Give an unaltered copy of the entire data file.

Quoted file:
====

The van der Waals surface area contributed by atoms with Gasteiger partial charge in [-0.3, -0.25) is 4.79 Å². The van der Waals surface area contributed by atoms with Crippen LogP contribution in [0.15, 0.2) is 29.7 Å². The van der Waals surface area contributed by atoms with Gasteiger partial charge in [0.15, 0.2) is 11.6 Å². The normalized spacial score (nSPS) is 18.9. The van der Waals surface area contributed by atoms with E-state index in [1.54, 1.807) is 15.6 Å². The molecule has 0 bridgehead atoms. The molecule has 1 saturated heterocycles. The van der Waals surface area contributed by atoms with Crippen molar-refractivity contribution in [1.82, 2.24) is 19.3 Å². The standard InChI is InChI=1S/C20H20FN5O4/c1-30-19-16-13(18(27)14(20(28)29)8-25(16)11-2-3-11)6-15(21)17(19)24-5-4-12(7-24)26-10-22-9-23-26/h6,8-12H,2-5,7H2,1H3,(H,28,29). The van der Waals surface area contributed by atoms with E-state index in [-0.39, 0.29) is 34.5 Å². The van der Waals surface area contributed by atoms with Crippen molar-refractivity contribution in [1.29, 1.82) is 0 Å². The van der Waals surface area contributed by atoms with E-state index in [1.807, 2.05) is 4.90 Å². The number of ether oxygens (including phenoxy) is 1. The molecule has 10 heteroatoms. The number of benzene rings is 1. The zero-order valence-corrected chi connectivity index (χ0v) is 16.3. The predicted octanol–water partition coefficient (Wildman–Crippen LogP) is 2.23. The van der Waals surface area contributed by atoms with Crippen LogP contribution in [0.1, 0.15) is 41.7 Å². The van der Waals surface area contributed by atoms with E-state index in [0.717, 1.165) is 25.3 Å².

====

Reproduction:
The van der Waals surface area contributed by atoms with Gasteiger partial charge in [-0.3, -0.25) is 4.79 Å². The van der Waals surface area contributed by atoms with Crippen LogP contribution in [0.15, 0.2) is 29.7 Å². The van der Waals surface area contributed by atoms with Gasteiger partial charge in [0.15, 0.2) is 11.6 Å². The normalized spacial score (nSPS) is 18.9. The van der Waals surface area contributed by atoms with E-state index in [1.54, 1.807) is 15.6 Å². The molecule has 0 bridgehead atoms. The molecule has 1 saturated heterocycles. The van der Waals surface area contributed by atoms with Crippen molar-refractivity contribution in [1.82, 2.24) is 19.3 Å². The standard InChI is InChI=1S/C20H20FN5O4/c1-30-19-16-13(18(27)14(20(28)29)8-25(16)11-2-3-11)6-15(21)17(19)24-5-4-12(7-24)26-10-22-9-23-26/h6,8-12H,2-5,7H2,1H3,(H,28,29). The van der Waals surface area contributed by atoms with E-state index in [-0.39, 0.29) is 34.5 Å². The van der Waals surface area contributed by atoms with Crippen molar-refractivity contribution in [1.29, 1.82) is 0 Å². The van der Waals surface area contributed by atoms with E-state index in [1.807, 2.05) is 4.90 Å². The number of ether oxygens (including phenoxy) is 1. The molecule has 10 heteroatoms. The number of benzene rings is 1. The zero-order valence-corrected chi connectivity index (χ0v) is 16.3. The predicted octanol–water partition coefficient (Wildman–Crippen LogP) is 2.23. The van der Waals surface area contributed by atoms with Crippen LogP contribution in [0.1, 0.15) is 41.7 Å². The van der Waals surface area contributed by atoms with E-state index in [0.717, 1.165) is 25.3 Å².